Scuba-Diving in the Galapagos Islands

A guide to diving in Galapagos

Galapagos scuba-diving: Everything you need to know!

A Scuba-Diving Vacation of a Lifetime

Scuba-diving in Galapagos often claims the top spot on every diver’s wish list, and for good reasons. The Galapagos Marine Reserve is among the largest in the world, a sanctuary for hundreds of different species, many highly endangered. There is less endemism underwater than on land, but there is a huge variety of species from both the tropical and temperate families, making these islands one of the best places in the world to scuba-dive as well as an excellent all-year round scuba-diving destination.

Best way to Scuba Dive in the Galapagos Islands

There are three options for scuba-diving in the Galapagos:

Galapagos Liveaboard Scuba-Diving

Liveaboard tours are cruises dedicated purely to scuba-diving. On an 8-day / 7-night tour, you can expect up to 20 dives in total. Popular itineraries include dive sites in the central islands, Fernandina and San Cristobal. They also include some of the outermost, and otherwise inaccessible islands in the archipelago, such as Darwin and Wolf. Home to thousands of sharks and rays, these remote sites are where wildlife documentary makers get much of their footage.

Liveaboard cruises: What to consider

Except for a basic tour of Santa Cruz Island, you may not disembark on any of the islands. If you are keen to see some of the islands’ wildlife beyond the Galapagos Marine Reserve, you should consider a Pre or Post Cruise Safari as an add-on tour.

We only recommend liveaboard cruises to experienced divers. This is due to the strong ocean currents found in many of the dive sites they visit. Some liveaboard tours will only accept Advanced Open Water Divers, or divers will a minimum of 50 to 100 logged dives (depending on the itinerary)

 

Island-based Scuba-Diving Day Tours

On land-based tours, you can join one of the daily scuba-diving trips in and around the central islands. These depart from the main ports on the inhabited islands of Galapagos, such as Santa Cruz where our camp is based. Depending on the journey time to the dive sites, these tours range from half-day excursions to full days. This is the best option if you enjoy diving, but also wish to explore some of the islands and their wildlife. They are also a good option for intermediate divers who do not have the required number of logged dives for a liveaboard tour.

Daily Diving Tours: What to consider

You may choose our dedicated Dive Safari (with three or more full days of diving) or you may request individual dive days as part your Classic Safari or Family Safari. These can be taken either as additional days or in place of a tour or activity.

If you are interested in getting PADI certified while in the Galapagos, see our Guide to PADI Courses in the Galapagos Islands.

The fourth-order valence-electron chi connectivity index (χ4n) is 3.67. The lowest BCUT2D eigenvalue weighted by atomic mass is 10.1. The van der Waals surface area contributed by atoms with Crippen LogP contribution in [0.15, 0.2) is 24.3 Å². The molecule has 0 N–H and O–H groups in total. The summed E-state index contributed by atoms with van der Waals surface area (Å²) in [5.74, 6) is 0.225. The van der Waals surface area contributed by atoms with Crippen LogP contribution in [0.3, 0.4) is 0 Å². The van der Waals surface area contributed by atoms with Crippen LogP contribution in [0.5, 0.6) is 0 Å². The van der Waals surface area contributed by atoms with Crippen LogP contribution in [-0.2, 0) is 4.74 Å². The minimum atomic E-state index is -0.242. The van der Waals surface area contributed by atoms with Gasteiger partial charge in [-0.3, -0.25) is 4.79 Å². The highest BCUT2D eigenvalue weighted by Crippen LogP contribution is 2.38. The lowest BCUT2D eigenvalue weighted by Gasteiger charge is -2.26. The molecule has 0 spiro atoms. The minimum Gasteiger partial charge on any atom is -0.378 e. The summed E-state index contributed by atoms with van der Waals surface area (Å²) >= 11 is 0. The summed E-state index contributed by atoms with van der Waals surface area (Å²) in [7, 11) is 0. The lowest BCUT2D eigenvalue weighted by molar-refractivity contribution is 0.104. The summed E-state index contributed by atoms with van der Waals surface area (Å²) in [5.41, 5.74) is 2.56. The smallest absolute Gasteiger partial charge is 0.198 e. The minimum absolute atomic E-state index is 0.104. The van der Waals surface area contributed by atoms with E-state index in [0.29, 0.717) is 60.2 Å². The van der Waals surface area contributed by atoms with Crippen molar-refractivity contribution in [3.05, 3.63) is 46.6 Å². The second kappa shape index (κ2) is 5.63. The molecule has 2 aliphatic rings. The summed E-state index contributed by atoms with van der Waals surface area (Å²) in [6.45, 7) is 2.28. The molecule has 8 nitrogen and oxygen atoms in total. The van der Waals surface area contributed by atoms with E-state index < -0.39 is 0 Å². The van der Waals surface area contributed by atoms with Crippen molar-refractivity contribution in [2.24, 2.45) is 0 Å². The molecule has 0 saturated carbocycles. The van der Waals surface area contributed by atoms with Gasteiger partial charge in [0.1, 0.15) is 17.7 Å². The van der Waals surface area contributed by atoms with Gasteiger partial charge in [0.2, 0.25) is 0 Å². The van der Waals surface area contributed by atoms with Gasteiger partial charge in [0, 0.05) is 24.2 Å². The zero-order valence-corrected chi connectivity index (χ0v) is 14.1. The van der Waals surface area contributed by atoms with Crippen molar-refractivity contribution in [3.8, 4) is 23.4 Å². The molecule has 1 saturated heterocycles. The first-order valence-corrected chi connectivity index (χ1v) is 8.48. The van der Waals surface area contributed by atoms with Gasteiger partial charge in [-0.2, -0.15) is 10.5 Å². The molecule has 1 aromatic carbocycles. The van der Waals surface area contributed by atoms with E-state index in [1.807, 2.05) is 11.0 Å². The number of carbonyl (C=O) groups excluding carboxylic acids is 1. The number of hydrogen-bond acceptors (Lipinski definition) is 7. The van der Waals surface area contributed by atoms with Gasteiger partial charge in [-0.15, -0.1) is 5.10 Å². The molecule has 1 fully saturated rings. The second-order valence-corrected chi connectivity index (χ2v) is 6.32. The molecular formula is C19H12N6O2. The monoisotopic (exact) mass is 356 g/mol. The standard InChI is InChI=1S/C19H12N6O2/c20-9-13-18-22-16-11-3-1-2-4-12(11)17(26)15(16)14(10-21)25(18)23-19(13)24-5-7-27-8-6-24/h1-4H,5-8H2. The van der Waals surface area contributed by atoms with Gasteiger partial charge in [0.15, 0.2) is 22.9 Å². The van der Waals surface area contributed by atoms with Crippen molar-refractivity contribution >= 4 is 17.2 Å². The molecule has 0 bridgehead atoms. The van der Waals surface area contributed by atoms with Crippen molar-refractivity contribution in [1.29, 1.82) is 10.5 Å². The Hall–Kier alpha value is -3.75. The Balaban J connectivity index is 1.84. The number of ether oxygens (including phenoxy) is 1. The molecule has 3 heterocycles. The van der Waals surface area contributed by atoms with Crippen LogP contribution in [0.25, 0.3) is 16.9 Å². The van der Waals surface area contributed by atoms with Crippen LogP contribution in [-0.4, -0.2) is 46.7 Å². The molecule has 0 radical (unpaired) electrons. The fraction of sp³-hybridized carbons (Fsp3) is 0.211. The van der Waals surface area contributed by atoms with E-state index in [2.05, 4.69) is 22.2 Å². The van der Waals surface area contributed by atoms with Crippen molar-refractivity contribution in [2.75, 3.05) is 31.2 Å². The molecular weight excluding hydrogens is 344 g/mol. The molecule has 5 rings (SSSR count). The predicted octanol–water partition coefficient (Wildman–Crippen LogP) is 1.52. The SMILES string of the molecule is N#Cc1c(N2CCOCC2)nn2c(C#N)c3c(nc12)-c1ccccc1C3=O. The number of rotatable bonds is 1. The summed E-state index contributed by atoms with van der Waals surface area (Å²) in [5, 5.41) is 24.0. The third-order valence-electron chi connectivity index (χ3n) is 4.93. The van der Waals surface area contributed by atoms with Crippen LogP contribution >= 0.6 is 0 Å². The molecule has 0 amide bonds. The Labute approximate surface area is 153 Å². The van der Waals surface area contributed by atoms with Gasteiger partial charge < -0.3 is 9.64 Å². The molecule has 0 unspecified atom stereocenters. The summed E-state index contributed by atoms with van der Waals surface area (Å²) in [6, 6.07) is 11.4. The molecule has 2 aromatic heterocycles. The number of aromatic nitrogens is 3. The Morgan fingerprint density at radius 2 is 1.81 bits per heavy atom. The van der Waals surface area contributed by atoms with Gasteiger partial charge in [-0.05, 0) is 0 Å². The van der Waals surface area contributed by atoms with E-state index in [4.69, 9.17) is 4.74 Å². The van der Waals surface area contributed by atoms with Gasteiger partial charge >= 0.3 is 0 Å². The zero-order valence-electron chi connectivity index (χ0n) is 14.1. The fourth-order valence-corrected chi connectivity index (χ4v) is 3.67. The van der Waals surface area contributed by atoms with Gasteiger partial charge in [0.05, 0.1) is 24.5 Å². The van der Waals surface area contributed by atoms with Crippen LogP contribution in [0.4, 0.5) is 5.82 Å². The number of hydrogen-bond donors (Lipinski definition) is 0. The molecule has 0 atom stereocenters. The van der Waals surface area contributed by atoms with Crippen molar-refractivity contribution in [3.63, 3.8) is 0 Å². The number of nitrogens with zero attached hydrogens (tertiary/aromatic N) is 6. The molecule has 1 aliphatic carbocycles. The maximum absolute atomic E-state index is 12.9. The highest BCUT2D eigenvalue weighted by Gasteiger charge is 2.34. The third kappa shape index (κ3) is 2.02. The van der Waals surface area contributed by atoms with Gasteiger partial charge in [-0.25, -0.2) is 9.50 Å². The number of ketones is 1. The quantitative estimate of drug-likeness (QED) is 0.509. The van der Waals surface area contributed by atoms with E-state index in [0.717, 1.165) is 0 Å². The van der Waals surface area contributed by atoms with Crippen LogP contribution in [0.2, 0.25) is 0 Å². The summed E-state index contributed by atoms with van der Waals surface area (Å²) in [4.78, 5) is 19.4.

Scuba-diving from a cruise ship

Some cruise ships in the Galapagos Islands offer ‘rendezvous’ scuba diving excursions. A dive boat meets the cruise ship in a specific location and takes a group of divers out for a one or two-tank dive.

Diving on a cruise: What to consider

Unlike customized island-based tours, it is not possible to add extra diving days to a Galapagos cruise itinerary, owing to their fixed dates. Instead, divers will opt for the scuba-diving excursion in place of whatever tour the cruise ship had scheduled for that day.

We work with a handful of luxury cruise operators and can guide you on which cruise experience might be best for you and which offers the best scuba diving experiences. To find out more, see Luxury Galapagos Cruises.

Galapagos Scuba-Diving Itineraries

As with all tours in the Galapagos National Park, whether on land, sea or underwater, scuba diving tour operators are allocated fixed itineraries and timetables by the Galapagos National Park. These determine in advance which days and times their boats can visit each of the dive sites. The boat itineraries and timetables are revised on an annual basis (from 1 March each year).

What is the diver to divemaster ratio in the Galapagos?

Although the National Park stipulates a maximum of 8 divers per guide (or divemaster), our scuba diving tours do not exceed 5 divers per guide (divemaster or instructor). We believe this allows for a higher level of customer service and safety.

Private Scuba-Diving Galapagos Tours

At Galapagos Safari Camp, we offer the following levels of privacy and customization on our Galapagos Dive Safaris:

Private Galapagos Scuba-Diving Tour

These dive safaris include private car transfers from Galapagos Safari Camp to/from the port, a chartered boat, and a private guide (divemaster or instructor).

Semi-Private Galapagos Scuba-Diving Tour

These dive safaris include private car transfers from Galapagos Safari Camp to/from the port, a shared dive boat and a shared guide (divemaster or instructor).

This can be further upgraded to include your own private diving assistant and guide. This is a professional diving guide, with diving experience in the Galapagos. See Private Scuba-Diving Guides and Special Assistance below.

As sharing a boat is more economical, our semi-private dive safaris tend to be the more popular of the two options.

PADI Qualified Dive Instructors

All our diving tours are led by a PADI-qualified Dive Instructor, who is also a certified National Park Naturalist Guide. The dive boat has a 2-man crew – the Captain, and Captain’s Assistant.

Can you scuba-dive in the Galapagos if you aren’t certified?

It is mandatory for our guests to hold an Open Water Scuba-Diving Certification from a reputable organization such as PADI, NAUI and CMAS.

A Medical Certificate if declaring any medical condition, and/or guests over 60 years old who have not been diving for the last 8 months.

How many logged dives do you need to dive in the Galapagos?

With the exception of Gordon Rocks, a dive site that requires a minimum of 25 logged dives in the last 18 months before the dive day, you do not need a minimum number of logged dives to scuba-dive in the Galapagos, nor to partake in our Dive Safaris.

However, for your own safety, comfort and enjoyment we highly recommend gaining enough open water experience so that you feel comfortable in most conditions, especially with drift dives, which are very common in the Galapagos. Do bear in mind that ocean currents can be strong in the Galapagos, and more unpredictable than you may be used to, especially in the cooler season (July-December).

If you haven’t dived in a while, we recommend taking the PADI ReActivate Refresher Program in your home country prior to your visit.